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Idiopathic dural optic nerve sheath calcification
  1. B P Nicholson1,
  2. L D Lystad1,
  3. T M Emch2,
  4. A D Singh1
  1. 1Cole Eye Institute, Cleveland Clinic, Cleveland, Ohio, USA
  2. 2Cleveland Clinic Imaging Institute, Cleveland Clinic, Cleveland, Ohio, USA
  1. Correspondence toArun D Singh, Department of Ophthalmic Oncology, Cole Eye Institute, Cleveland Clinic, 9500 Euclid Avenue, Cleveland, OH 44195, USA; singha{at}

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A 58-year-old African American man presented to the ophthalmic oncology clinic after referral from a community physician who noted bilateral calcified lesions of the optic nerves on a CT scan performed for dizziness (figure 1). The patient reported no recent change in his vision and had no complaints. His dizziness had resolved spontaneously by the time of our encounter. He denied headache, visual field changes and diplopia. He reported having a normal eye exam 2 years previously. His past medical history included only hyperlipidaemia and osteoarthritis. He denied any history of malignancy or kidney disease.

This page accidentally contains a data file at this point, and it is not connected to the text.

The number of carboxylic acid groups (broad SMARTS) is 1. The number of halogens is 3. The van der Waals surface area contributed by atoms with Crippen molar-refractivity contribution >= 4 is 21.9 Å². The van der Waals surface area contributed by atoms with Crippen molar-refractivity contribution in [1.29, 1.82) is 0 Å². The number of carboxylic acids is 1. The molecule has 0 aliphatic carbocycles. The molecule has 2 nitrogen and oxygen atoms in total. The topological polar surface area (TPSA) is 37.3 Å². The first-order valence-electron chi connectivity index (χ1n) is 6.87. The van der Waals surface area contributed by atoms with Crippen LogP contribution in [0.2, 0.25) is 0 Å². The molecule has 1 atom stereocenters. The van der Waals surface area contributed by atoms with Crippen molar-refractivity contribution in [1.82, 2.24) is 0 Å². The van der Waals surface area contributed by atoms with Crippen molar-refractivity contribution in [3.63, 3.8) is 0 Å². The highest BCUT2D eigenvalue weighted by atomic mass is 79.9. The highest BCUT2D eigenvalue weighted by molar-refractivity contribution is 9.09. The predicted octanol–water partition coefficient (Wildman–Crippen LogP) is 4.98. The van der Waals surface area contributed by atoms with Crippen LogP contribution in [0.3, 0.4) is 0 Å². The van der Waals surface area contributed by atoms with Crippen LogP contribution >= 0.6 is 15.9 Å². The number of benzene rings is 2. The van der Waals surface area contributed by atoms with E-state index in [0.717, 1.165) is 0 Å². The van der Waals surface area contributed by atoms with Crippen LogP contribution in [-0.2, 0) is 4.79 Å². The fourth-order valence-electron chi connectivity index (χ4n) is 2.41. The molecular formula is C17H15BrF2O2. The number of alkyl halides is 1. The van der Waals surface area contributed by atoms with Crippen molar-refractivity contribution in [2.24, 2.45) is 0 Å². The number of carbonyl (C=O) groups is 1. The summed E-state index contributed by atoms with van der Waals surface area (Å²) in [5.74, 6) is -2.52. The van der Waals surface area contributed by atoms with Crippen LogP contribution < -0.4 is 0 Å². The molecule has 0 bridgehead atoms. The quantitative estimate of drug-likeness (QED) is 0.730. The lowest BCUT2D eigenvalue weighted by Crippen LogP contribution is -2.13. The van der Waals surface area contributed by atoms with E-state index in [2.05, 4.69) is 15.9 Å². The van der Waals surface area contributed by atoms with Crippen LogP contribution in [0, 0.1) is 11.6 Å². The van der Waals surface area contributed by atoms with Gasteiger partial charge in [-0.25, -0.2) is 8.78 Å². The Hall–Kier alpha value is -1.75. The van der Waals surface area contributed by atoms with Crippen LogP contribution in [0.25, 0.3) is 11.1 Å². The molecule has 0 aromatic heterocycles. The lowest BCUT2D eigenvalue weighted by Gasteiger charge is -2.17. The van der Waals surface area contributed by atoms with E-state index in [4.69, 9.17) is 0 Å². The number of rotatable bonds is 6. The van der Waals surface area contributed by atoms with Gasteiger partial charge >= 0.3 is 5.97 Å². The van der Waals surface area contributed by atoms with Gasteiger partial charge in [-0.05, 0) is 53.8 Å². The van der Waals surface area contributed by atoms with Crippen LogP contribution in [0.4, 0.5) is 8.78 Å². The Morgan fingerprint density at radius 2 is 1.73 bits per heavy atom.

Figure 1

CT scan of the brain performed for dizziness shows bilateral calcifications along the optic nerve within the orbit (A). The study also showed extensive intracranial dural calcification (B).

Physical examination revealed 20/15 vision bilaterally, normal intraocular pressures, equal and reactive pupils with no afferent pupillary defect, normal motility and alignment and no proptosis. Both optic nerves had a normal appearance with no swelling, pallor or cupping. The remainder of his funduscopic examination was normal. There were no visual field defects. Colour vision was assessed with Ishihara plates and was normal. He then underwent B-scan ultrasonography to assess his optic nerves (figure 2). …

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  • Competing interests None.

  • Patient consent Obtained.

  • Ethics approval This study was conducted with the approval of the Cleveland Clinic IRB.

  • Provenance and peer review Not commissioned; externally peer reviewed.